Stevie performs the uptempo version of "For Once In My Life," which I've discussed as my preference to the ballad, he then shares how he first heard the song from a singer he always admired and that singer was there tonight. As the band slows down, out comes Tony Bennett and they go into their Grammy award winning version of the song. It was a great crowd moment, especially for the Caucasians, but I still like Stevie's version better.
Ribbon in the Sky: Stevie was able to drop out of songs at will and the audience always picked up the lyrics without missing a beat. But the biggest crowd interaction moment came during "Ribbon in the Sky." Stevie performed most of the song then broke it down and starts orchestrating the crowd:
I want you to sing this .... then he gets into a jazzy "there's a ribbon in the sky" melody.
He goes through it a couple times and the girls hold it down pretty much flawlessly. Now it's time for the fellas:
I need y'all to say "the ribbon ..... the ribbon ... ooh-ooh ah ah ... the ribbon."
Admittedly the guy riff was more of a change of pace from the original song, and ooh-ooh-ah-ah was tricky as far as straightforward easy-to-sing musical sections go. Also the ah-ah part is not sung, it's more throaty, kind of like the ahhhh-teeth suck in Push It by Salt & Pepa. In any event the guys kept botching up the ooh-ooh-ah-ah part. And to his credit, Stevie tries to coddle them along ( I was too busy reviewing their performance to participate). You could see he didn't want to hate on everyone, but he would be remiss to accept what they were doing as up to snuff. So he goes through it a few times, and on pass 4 or 5, just when it seems he would have to give up the guys get it down. He then gets everyone to do their parts at once and ..... it's ok. I'm sure it wasn't how he envisioned, but I'm amused that it might be the last musical challenge left to Stevie, orchestrating a crowd of 15-20K strange people to get a nice harmony section going.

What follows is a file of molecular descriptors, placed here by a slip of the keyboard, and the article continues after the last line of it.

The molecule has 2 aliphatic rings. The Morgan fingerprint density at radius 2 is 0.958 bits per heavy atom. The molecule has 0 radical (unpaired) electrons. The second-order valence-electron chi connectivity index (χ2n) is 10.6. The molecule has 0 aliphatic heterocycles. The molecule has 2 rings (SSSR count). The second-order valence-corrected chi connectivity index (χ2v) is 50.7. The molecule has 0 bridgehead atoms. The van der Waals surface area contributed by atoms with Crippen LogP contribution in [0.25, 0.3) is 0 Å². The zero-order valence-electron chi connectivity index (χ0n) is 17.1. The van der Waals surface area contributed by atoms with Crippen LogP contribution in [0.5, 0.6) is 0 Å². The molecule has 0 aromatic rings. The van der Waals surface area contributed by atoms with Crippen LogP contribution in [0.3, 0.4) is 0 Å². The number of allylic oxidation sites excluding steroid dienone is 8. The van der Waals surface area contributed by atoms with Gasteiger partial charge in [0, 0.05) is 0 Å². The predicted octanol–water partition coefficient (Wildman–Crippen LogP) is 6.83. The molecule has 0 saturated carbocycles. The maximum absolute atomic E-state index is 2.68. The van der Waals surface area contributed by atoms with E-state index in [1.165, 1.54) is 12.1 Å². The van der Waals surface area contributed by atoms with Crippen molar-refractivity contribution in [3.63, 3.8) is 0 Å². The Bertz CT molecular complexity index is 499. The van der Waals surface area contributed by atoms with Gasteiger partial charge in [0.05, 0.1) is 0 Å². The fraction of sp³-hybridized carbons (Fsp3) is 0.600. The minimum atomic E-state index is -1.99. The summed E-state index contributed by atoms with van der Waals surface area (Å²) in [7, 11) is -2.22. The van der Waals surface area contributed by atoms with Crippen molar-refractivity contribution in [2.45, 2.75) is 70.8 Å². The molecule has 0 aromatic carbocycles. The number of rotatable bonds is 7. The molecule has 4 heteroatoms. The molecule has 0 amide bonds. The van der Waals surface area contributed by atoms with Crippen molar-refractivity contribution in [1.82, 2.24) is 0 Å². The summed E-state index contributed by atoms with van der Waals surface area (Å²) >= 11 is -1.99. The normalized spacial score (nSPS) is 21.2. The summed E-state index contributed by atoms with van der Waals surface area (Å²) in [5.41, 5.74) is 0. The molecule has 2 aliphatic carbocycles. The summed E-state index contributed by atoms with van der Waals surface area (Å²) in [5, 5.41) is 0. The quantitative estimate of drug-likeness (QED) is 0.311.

You & I: You & I might be my favorite Stevie song. At the least, my favorite ballad. And as a single guy in NYC, the song, and Stevie himself bring to mind some more philosophical questions:
1.What is unconditional love to Stevie? I think Stevie's bread and butter is the song about infinite undying unconditional love. And usually it's directed toward that special someone. But Stevie has multiple baby mommas out there. So even he serves as a reminder to love's imperfection. Stevie's got love for everyone. And for his lover or partner that must be heartbreaking at times. But what are you gonna do? Hate on Stevie? Makes you realize Stevie, despite writing the most traditionally romantic love songs, might be the archetype for the ultimate philanderer. You could catch him in the bed, and all he's gonna do is start singing Overjoyed, or You & I, or Golden Lady and you have to forgive, you have to forgive. He could do this to women across the globe; he has that much love to give. Play on playa.